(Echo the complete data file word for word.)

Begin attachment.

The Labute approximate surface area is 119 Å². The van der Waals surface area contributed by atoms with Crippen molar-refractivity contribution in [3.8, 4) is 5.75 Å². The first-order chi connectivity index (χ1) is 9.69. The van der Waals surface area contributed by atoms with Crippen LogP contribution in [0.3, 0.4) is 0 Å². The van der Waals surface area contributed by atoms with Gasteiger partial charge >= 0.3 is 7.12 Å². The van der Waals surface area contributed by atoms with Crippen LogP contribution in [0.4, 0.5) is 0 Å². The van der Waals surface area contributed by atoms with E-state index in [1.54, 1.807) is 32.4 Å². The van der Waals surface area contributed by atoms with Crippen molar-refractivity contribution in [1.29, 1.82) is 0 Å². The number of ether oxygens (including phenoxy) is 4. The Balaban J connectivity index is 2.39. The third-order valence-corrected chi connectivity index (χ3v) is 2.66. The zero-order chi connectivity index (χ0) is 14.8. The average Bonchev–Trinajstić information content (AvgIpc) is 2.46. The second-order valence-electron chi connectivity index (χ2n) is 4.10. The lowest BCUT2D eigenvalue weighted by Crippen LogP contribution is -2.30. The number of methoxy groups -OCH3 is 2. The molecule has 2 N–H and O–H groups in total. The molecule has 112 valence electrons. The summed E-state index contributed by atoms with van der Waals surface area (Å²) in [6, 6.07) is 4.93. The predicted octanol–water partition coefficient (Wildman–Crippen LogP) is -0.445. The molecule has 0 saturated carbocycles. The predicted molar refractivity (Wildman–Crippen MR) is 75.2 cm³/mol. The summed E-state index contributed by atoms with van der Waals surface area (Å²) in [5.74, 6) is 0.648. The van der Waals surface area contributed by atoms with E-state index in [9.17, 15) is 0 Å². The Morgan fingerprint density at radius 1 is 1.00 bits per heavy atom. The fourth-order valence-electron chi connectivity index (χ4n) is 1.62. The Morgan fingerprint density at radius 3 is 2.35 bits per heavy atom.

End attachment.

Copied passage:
The Labute approximate surface area is 119 Å². The van der Waals surface area contributed by atoms with Crippen molar-refractivity contribution in [3.8, 4) is 5.75 Å². The first-order chi connectivity index (χ1) is 9.69. The van der Waals surface area contributed by atoms with Crippen LogP contribution in [0.3, 0.4) is 0 Å². The van der Waals surface area contributed by atoms with Gasteiger partial charge >= 0.3 is 7.12 Å². The van der Waals surface area contributed by atoms with Crippen LogP contribution in [0.4, 0.5) is 0 Å². The van der Waals surface area contributed by atoms with E-state index in [1.54, 1.807) is 32.4 Å². The van der Waals surface area contributed by atoms with Crippen molar-refractivity contribution in [1.29, 1.82) is 0 Å². The number of ether oxygens (including phenoxy) is 4. The Balaban J connectivity index is 2.39. The third-order valence-corrected chi connectivity index (χ3v) is 2.66. The zero-order chi connectivity index (χ0) is 14.8. The average Bonchev–Trinajstić information content (AvgIpc) is 2.46. The second-order valence-electron chi connectivity index (χ2n) is 4.10. The lowest BCUT2D eigenvalue weighted by Crippen LogP contribution is -2.30. The number of methoxy groups -OCH3 is 2. The molecule has 2 N–H and O–H groups in total. The molecule has 112 valence electrons. The summed E-state index contributed by atoms with van der Waals surface area (Å²) in [6, 6.07) is 4.93. The predicted octanol–water partition coefficient (Wildman–Crippen LogP) is -0.445. The molecule has 0 saturated carbocycles. The predicted molar refractivity (Wildman–Crippen MR) is 75.2 cm³/mol. The summed E-state index contributed by atoms with van der Waals surface area (Å²) in [5.74, 6) is 0.648. The van der Waals surface area contributed by atoms with E-state index in [9.17, 15) is 0 Å². The Morgan fingerprint density at radius 1 is 1.00 bits per heavy atom. The fourth-order valence-electron chi connectivity index (χ4n) is 1.62. The Morgan fingerprint density at radius 3 is 2.35 bits per heavy atom.